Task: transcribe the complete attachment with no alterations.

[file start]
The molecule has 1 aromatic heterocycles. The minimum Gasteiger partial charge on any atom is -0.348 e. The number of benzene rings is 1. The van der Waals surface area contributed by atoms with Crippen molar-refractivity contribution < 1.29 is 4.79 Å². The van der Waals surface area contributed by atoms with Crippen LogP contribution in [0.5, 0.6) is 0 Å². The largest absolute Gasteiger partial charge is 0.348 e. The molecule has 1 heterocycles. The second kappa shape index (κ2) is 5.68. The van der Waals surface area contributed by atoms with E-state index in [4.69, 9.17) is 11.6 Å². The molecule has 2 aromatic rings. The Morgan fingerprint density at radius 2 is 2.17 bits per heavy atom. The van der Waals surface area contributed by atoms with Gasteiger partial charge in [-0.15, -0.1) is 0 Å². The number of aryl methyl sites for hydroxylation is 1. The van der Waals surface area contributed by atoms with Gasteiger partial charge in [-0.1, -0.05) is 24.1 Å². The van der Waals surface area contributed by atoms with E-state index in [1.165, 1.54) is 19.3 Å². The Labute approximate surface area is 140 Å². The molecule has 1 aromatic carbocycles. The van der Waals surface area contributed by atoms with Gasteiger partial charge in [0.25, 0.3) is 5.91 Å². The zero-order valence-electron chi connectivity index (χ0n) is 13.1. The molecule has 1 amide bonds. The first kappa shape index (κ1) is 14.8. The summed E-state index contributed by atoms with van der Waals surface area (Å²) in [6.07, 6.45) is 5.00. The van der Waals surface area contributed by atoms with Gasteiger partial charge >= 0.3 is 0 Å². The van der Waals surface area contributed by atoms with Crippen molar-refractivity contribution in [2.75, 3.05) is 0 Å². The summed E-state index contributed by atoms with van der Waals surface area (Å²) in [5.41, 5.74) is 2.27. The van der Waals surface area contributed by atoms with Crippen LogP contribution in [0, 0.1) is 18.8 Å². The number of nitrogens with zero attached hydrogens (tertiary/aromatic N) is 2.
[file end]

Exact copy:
The molecule has 1 aromatic heterocycles. The minimum Gasteiger partial charge on any atom is -0.348 e. The number of benzene rings is 1. The van der Waals surface area contributed by atoms with Crippen molar-refractivity contribution < 1.29 is 4.79 Å². The van der Waals surface area contributed by atoms with Crippen LogP contribution in [0.5, 0.6) is 0 Å². The largest absolute Gasteiger partial charge is 0.348 e. The molecule has 1 heterocycles. The second kappa shape index (κ2) is 5.68. The van der Waals surface area contributed by atoms with E-state index in [4.69, 9.17) is 11.6 Å². The molecule has 2 aromatic rings. The Morgan fingerprint density at radius 2 is 2.17 bits per heavy atom. The van der Waals surface area contributed by atoms with Gasteiger partial charge in [-0.15, -0.1) is 0 Å². The number of aryl methyl sites for hydroxylation is 1. The van der Waals surface area contributed by atoms with Gasteiger partial charge in [-0.1, -0.05) is 24.1 Å². The van der Waals surface area contributed by atoms with E-state index in [1.165, 1.54) is 19.3 Å². The Labute approximate surface area is 140 Å². The molecule has 1 aromatic carbocycles. The van der Waals surface area contributed by atoms with Gasteiger partial charge in [0.25, 0.3) is 5.91 Å². The zero-order valence-electron chi connectivity index (χ0n) is 13.1. The molecule has 1 amide bonds. The first kappa shape index (κ1) is 14.8. The summed E-state index contributed by atoms with van der Waals surface area (Å²) in [6.07, 6.45) is 5.00. The van der Waals surface area contributed by atoms with Gasteiger partial charge >= 0.3 is 0 Å². The van der Waals surface area contributed by atoms with Crippen molar-refractivity contribution in [2.75, 3.05) is 0 Å². The summed E-state index contributed by atoms with van der Waals surface area (Å²) in [5.41, 5.74) is 2.27. The van der Waals surface area contributed by atoms with Crippen LogP contribution in [0, 0.1) is 18.8 Å². The number of nitrogens with zero attached hydrogens (tertiary/aromatic N) is 2.